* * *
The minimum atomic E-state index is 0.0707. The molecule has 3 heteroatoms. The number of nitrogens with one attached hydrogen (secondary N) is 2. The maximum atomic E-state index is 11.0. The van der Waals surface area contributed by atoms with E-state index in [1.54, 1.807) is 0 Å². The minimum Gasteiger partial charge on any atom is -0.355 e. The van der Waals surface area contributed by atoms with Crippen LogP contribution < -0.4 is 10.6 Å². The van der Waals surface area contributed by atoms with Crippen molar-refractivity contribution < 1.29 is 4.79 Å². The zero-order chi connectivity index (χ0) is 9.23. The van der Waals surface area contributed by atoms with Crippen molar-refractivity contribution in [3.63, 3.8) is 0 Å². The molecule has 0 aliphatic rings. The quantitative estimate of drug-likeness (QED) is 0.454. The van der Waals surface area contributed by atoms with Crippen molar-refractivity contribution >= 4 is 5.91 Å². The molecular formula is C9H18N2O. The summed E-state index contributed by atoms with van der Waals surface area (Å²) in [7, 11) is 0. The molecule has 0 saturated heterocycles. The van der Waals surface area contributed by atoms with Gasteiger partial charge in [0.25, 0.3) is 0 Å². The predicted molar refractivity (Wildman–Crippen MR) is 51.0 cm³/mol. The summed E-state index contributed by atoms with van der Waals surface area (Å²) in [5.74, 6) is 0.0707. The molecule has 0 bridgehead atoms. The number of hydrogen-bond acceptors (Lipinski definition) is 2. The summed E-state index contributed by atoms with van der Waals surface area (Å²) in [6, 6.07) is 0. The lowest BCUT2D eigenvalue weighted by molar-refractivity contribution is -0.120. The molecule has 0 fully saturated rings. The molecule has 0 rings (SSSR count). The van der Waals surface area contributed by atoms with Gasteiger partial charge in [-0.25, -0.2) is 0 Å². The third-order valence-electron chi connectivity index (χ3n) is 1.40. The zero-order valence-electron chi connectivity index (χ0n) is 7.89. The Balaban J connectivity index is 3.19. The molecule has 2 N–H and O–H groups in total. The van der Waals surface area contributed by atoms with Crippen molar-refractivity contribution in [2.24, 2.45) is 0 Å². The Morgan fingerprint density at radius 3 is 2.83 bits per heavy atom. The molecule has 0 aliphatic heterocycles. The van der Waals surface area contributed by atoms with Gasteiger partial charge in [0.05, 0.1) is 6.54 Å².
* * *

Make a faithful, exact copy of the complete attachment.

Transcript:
The minimum atomic E-state index is 0.0707. The molecule has 3 heteroatoms. The number of nitrogens with one attached hydrogen (secondary N) is 2. The maximum atomic E-state index is 11.0. The van der Waals surface area contributed by atoms with E-state index in [1.54, 1.807) is 0 Å². The minimum Gasteiger partial charge on any atom is -0.355 e. The van der Waals surface area contributed by atoms with Crippen LogP contribution < -0.4 is 10.6 Å². The van der Waals surface area contributed by atoms with Crippen molar-refractivity contribution < 1.29 is 4.79 Å². The zero-order chi connectivity index (χ0) is 9.23. The van der Waals surface area contributed by atoms with Crippen molar-refractivity contribution in [3.63, 3.8) is 0 Å². The molecule has 0 aliphatic rings. The quantitative estimate of drug-likeness (QED) is 0.454. The van der Waals surface area contributed by atoms with Crippen molar-refractivity contribution >= 4 is 5.91 Å². The molecular formula is C9H18N2O. The summed E-state index contributed by atoms with van der Waals surface area (Å²) in [7, 11) is 0. The molecule has 0 saturated heterocycles. The van der Waals surface area contributed by atoms with Gasteiger partial charge in [0.25, 0.3) is 0 Å². The predicted molar refractivity (Wildman–Crippen MR) is 51.0 cm³/mol. The summed E-state index contributed by atoms with van der Waals surface area (Å²) in [5.74, 6) is 0.0707. The molecule has 0 bridgehead atoms. The number of hydrogen-bond acceptors (Lipinski definition) is 2. The summed E-state index contributed by atoms with van der Waals surface area (Å²) in [6, 6.07) is 0. The lowest BCUT2D eigenvalue weighted by molar-refractivity contribution is -0.120. The molecule has 0 fully saturated rings. The molecule has 0 rings (SSSR count). The van der Waals surface area contributed by atoms with Gasteiger partial charge in [-0.25, -0.2) is 0 Å². The third-order valence-electron chi connectivity index (χ3n) is 1.40. The zero-order valence-electron chi connectivity index (χ0n) is 7.89. The Balaban J connectivity index is 3.19. The molecule has 2 N–H and O–H groups in total. The van der Waals surface area contributed by atoms with Crippen molar-refractivity contribution in [2.24, 2.45) is 0 Å². The Morgan fingerprint density at radius 3 is 2.83 bits per heavy atom. The molecule has 0 aliphatic heterocycles. The van der Waals surface area contributed by atoms with Gasteiger partial charge in [0.05, 0.1) is 6.54 Å².